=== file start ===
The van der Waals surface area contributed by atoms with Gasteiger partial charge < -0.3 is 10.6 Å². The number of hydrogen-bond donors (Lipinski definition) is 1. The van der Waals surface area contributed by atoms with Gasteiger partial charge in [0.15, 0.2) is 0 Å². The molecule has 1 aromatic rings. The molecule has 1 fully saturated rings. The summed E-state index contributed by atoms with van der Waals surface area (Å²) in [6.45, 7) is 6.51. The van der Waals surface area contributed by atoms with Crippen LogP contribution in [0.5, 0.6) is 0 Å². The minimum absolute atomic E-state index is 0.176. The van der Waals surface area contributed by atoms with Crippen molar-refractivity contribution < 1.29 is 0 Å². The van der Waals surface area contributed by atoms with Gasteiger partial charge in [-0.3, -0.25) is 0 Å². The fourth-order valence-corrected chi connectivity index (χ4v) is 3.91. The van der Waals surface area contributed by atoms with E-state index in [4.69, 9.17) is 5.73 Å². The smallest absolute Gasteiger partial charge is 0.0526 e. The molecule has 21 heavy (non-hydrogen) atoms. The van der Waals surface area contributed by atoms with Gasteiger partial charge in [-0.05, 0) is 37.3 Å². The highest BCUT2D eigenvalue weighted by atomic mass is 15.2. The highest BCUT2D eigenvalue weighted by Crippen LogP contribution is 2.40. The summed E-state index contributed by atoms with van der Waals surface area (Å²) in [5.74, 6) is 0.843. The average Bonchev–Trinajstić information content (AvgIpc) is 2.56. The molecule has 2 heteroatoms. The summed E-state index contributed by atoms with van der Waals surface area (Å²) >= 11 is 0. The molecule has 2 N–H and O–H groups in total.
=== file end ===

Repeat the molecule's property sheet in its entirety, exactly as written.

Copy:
The van der Waals surface area contributed by atoms with Gasteiger partial charge < -0.3 is 10.6 Å². The number of hydrogen-bond donors (Lipinski definition) is 1. The van der Waals surface area contributed by atoms with Gasteiger partial charge in [0.15, 0.2) is 0 Å². The molecule has 1 aromatic rings. The molecule has 1 fully saturated rings. The summed E-state index contributed by atoms with van der Waals surface area (Å²) in [6.45, 7) is 6.51. The van der Waals surface area contributed by atoms with Crippen LogP contribution in [0.5, 0.6) is 0 Å². The minimum absolute atomic E-state index is 0.176. The van der Waals surface area contributed by atoms with Crippen molar-refractivity contribution < 1.29 is 0 Å². The van der Waals surface area contributed by atoms with Gasteiger partial charge in [-0.3, -0.25) is 0 Å². The fourth-order valence-corrected chi connectivity index (χ4v) is 3.91. The van der Waals surface area contributed by atoms with E-state index in [4.69, 9.17) is 5.73 Å². The smallest absolute Gasteiger partial charge is 0.0526 e. The molecule has 21 heavy (non-hydrogen) atoms. The van der Waals surface area contributed by atoms with Gasteiger partial charge in [-0.05, 0) is 37.3 Å². The highest BCUT2D eigenvalue weighted by atomic mass is 15.2. The highest BCUT2D eigenvalue weighted by Crippen LogP contribution is 2.40. The summed E-state index contributed by atoms with van der Waals surface area (Å²) in [5.74, 6) is 0.843. The average Bonchev–Trinajstić information content (AvgIpc) is 2.56. The molecule has 2 heteroatoms. The summed E-state index contributed by atoms with van der Waals surface area (Å²) >= 11 is 0. The molecule has 2 N–H and O–H groups in total.